6 Jan. 2008

Winding Back The Bribes

Rudd pulls out the meat-axe and starts hacking away at Howard's pre-election bribes. The saving to taxpayers could be as much as fifteen billion dollars:
Some are obvious, such as the $285million provided to establish the Workplace Authority. Digital Australia, an organisation established to co-ordinate the shift from analog to digital television, will also be scrapped.

However, most of the vulnerable projects are small, such as the "Innovation Ambassador" program, under which the former government proposed paying for people to spread the word about entrepreneurialism among small businesses and young Australians.

Other commitments that could be axed include several sporting facilities in marginal electorates, a program to fund the design of an Australian semi-conductor chip, a $10 million contribution to a private company developing cloud seeding technology, and $12.5 million to support nuclear power research.
No! Not the cloud seeding technology! Malcolm Turnbull promised Rupert Murdoch's nephew $10 million, remember?
The Howard government embarked on a slew of projects, which individually were modest in cost but when combined add a total of $15 billion to budget costs over the next four years.

There were 175 separate spending proposals between last year's May budget and the mid-year budget update, which was ruled off on October 10, four days before the federal election was called.

Over the following seven days, a further 50 spending initiatives were announced, ahead of the government entering the caretaker period...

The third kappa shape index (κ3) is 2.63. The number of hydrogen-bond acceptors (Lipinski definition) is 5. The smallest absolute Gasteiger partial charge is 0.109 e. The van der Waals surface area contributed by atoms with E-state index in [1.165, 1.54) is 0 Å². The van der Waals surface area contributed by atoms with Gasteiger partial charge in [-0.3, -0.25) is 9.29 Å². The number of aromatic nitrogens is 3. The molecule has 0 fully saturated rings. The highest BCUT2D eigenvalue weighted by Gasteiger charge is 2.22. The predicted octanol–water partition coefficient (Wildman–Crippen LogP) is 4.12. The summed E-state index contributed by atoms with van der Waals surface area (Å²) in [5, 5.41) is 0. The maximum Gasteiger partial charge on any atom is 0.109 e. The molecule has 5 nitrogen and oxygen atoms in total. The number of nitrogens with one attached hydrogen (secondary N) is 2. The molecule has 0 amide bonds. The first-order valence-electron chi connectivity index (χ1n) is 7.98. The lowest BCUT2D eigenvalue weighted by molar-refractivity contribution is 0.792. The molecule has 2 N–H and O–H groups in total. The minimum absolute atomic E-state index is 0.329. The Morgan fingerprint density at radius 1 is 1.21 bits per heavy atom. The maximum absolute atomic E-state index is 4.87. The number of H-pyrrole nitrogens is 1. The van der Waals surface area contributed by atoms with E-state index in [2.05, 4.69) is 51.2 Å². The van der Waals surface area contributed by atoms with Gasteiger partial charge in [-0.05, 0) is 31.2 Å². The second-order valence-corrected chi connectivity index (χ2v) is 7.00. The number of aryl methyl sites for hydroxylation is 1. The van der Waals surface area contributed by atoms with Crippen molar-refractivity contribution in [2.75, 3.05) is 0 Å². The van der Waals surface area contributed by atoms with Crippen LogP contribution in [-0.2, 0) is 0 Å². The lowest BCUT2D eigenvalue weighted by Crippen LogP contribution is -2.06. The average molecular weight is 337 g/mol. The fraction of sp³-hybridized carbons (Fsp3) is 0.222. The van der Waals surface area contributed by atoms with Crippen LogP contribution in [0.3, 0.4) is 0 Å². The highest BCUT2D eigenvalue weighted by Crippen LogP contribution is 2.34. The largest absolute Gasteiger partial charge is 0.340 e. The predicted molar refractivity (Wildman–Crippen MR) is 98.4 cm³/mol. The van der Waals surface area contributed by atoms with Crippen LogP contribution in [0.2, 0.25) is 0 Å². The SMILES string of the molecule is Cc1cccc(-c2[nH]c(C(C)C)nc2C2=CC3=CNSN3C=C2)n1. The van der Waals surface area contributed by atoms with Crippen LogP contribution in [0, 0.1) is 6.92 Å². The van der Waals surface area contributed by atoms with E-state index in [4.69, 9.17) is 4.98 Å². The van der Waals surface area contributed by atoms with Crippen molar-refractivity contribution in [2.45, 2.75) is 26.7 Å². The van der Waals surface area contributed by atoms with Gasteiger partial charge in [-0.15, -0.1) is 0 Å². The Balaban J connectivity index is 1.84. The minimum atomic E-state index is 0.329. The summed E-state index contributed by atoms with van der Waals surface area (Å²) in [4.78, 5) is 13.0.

As with Brendan Nelson's disastrous Defense purchases, like the F/A-18 Super Hornets, the hard thing will be pulling out of binding contracts. Check out these "nightmare" legacy projects:
First is the FFG Anzac class guided missile frigates upgrade; so far 98 per cent of the $1.4 billion budget for these four fighting ships has been spent, yet not one of them is ready for war.

Insiders suggest the ships' combat systems may never be fully integrated.

Second is the Super Sea Sprite helicopters for the Anzac class frigates - $1 billion has already been invested and not a single machine is in service.

Third is the upgrade of the Army's 350 M113 Armoured Personnel Carriers.

Almost $600 million has been spent and not one of the upgraded Vietnam War-era vehicles is in service.
What a bloody waste. That's your money, right there, folks. Yours and mine.